By intern Rebecca Kuske
This post originally appeared on the National Museum of American History blog, O Say Can You See?
In the Archives Center, jazz always seems to be a topic of discussion, whether it be a researcher looking for the Duke Ellington Collection or processing negatives for the Duncan P. Schiedt Photograph Collection. We are constantly pulling, researching, processing, and scanning different jazz-related sheet music, photos, correspondence, and other documents. All the jazz research compelled me to dig deeper into the life of my favorite jazz musician, Ella Fitzgerald.
Among the documents and photos in the Archives Center's collection of Ella Fitzgerald Papers, I found fascinating primary sources pointing at Fitzgerald's connections to the civil rights movement.
Ella Fitzgerald is and always will be remembered for her contributions to jazz and popular song. Her unique, velvety voice is one of the things that separated her from every other rising star of her time. Her voice made her legendary, elevating her to the ranks of jazz icons Duke Ellington and Louis Armstrong. Over her long career, her voice took her to many different venues, cities, and countries. It even took her to places that many African Americans dared not go in the late 1950s and 1960s, an era of racial segregation. Her undeniable talent, however, allowed her to open doors not only for herself, but for the many African American performers who followed her.
In April 1954 Fitzgerald signed a contract making Norm Granz her sole manager. Granz was an avid civil rights activist who fought hard to ensure equality for the musicians he managed, and he did this by fighting to keep their shows free of discrimination.
In October 1955 Granz met with a ticket seller in Houston prior to a Dizzy Gillespie and Ella Fitzgerald performance with the concert tour called Jazz at the Philharmonic (JATP). JATP was a series of concerts and recordings performed by some of the biggest jazz stars of the time and produced by Norman Granz. In Houston, he made sure to tell the ticket seller that this would be an integrated show, and, on October 7, he proceeded to take down the "Negro" and "White" labels from the bathroom doors. Houston had a history of being extremely conservative, so Granz's attempt to integrate the show was not well-received. Once the first show came to its close, police stormed into Fitzgerald's dressing room and arrested Fitzgerald, Gillespie, and other musicians. They were treated as criminals. And yet, once taken to the police station, Fitzgerald recalled still being asked by the police officer for her autograph.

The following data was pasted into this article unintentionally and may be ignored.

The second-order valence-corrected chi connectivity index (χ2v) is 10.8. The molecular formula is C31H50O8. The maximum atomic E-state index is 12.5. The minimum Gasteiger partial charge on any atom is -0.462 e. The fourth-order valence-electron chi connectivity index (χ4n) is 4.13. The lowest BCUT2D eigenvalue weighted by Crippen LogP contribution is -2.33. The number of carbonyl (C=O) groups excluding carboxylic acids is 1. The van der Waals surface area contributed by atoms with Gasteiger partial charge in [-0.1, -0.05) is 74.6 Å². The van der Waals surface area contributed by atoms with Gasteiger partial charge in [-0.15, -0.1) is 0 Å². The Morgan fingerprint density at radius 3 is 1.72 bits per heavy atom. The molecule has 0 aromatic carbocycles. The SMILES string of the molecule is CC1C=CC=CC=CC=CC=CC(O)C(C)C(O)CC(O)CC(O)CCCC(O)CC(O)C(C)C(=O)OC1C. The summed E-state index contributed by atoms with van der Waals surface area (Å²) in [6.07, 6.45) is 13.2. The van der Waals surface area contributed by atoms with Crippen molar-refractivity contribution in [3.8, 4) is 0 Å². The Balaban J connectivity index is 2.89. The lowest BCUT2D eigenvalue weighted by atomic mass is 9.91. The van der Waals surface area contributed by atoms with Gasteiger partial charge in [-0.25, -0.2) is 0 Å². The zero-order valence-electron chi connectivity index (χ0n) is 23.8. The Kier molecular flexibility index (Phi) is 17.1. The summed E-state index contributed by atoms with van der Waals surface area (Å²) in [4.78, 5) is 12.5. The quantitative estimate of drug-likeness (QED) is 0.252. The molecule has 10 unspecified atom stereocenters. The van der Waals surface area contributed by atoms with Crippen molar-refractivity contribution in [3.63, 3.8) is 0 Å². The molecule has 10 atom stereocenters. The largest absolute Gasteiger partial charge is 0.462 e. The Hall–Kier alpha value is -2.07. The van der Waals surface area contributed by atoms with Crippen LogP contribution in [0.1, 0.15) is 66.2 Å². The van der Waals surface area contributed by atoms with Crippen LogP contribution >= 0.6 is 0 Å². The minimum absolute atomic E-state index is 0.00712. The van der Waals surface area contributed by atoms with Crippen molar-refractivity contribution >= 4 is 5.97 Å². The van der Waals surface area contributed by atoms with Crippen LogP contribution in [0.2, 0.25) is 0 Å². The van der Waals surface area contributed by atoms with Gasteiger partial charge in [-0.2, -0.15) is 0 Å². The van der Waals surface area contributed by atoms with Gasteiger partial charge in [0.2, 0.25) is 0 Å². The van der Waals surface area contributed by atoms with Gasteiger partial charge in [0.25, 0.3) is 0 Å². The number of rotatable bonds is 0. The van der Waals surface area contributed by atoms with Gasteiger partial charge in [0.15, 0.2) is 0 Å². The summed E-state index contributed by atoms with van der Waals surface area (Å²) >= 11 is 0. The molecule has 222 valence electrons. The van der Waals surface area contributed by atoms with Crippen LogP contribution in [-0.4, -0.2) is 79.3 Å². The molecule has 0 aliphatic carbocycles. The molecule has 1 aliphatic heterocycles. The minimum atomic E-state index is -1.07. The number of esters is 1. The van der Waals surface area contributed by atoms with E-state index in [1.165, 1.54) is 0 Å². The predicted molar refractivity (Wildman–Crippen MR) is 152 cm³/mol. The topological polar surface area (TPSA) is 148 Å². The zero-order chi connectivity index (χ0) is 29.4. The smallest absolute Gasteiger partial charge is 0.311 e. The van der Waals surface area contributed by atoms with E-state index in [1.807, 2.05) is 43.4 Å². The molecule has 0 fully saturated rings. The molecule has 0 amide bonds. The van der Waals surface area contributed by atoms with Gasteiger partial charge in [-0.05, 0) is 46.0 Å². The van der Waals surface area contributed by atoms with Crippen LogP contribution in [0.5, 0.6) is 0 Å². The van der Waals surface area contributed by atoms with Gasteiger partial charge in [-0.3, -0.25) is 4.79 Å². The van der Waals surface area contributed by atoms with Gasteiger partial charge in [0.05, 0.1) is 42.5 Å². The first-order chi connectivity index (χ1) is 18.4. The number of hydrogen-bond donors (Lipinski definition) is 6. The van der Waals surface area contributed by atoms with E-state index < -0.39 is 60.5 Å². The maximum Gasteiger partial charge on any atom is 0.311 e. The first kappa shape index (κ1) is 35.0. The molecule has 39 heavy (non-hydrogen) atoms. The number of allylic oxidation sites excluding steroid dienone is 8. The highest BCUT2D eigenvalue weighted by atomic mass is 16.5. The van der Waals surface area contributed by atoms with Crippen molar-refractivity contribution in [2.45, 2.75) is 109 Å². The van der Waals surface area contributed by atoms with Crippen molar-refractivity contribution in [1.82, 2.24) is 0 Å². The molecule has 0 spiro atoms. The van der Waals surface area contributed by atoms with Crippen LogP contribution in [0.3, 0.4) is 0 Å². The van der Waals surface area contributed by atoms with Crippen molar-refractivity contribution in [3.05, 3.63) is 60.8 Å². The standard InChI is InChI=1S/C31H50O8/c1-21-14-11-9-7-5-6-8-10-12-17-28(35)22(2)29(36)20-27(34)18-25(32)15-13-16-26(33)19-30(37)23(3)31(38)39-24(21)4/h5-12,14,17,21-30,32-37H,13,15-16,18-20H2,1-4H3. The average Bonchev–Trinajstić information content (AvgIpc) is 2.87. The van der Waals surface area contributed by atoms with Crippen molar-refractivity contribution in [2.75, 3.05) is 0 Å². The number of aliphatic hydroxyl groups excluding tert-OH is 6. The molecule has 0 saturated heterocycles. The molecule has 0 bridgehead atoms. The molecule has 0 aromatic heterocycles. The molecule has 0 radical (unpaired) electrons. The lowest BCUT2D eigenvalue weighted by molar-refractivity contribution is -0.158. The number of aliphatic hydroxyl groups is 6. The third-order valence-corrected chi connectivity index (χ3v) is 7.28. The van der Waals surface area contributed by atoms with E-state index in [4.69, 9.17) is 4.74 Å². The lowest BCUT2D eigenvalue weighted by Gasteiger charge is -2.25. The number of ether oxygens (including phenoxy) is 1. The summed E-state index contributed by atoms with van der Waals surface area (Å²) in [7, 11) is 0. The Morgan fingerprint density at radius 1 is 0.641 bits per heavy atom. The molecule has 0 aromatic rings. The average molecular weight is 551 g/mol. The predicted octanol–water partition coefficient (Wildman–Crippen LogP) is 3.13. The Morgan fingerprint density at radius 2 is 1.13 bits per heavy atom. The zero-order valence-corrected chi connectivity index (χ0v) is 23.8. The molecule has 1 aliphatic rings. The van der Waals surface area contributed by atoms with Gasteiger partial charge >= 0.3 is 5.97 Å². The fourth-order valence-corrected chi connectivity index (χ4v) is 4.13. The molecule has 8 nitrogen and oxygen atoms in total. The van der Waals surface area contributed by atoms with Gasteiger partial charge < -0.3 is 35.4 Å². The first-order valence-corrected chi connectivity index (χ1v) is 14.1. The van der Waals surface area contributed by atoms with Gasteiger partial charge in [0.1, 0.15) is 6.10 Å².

This was not enough to stop Granz from continuing his mission. As Fitzgerald's manager, he wanted to give her as much equal opportunity as possible, and, despite some setbacks, he was met with much success.
It was difficult for venues to deny Fitzgerald on the basis of race when her talent was loved by so many and she could draw huge crowds. Of her fans, one of the most prominent was singer, actress, and icon Marilyn Monroe. She was such a big fan of Fitzgerald that she used her connections to help advance Fitzgerald's career and ultimately allow more people the opportunity to witness her performances.
In October 1957 Monroe made a call to the Mocambo nightclub in Los Angeles, on behalf of Fitzgerald. Monroe used her social status and popularity to make a deal with them. If they allowed Fitzgerald to perform, Monroe promised that she would take a front-row seat every night, and that is exactly what happened. Monroe's presence in the front row, night after night, would create powerful publicity for the club—a deal they found attractive. As a result, Fitzgerald became the first African American to perform at Mocambo, and it gave her career a big boost.
During her life, Fitzgerald was awarded the National Association for the Advancement of Colored People (NAACP) Equal Justice Award and the American Black Achievement Award, as well as many other honors that celebrated her talents and accomplishments both in the jazz world and in the civil rights movement. Fitzgerald was seen as an inspiration. Her drive pushed her career forward, and by using her talent and help from her friends, colleagues, and manager, she was able to break down seemingly impossible barriers.
Want to learn more about the American experience through the transformative power of jazz? The museum’s Smithsonian Jazz team strongly recommends you check out their website to explore our jazz oral history collection, get tickets to performances by the Smithsonian Jazz Masterworks Orchestra, celebrate Jazz Appreciation Month, and more. Or sign up to receive a monthly jazz e-newsletter from the museum for regular reminders.
Rebecca Kuske completed an internship with the Archives Center at the National Museum of American History.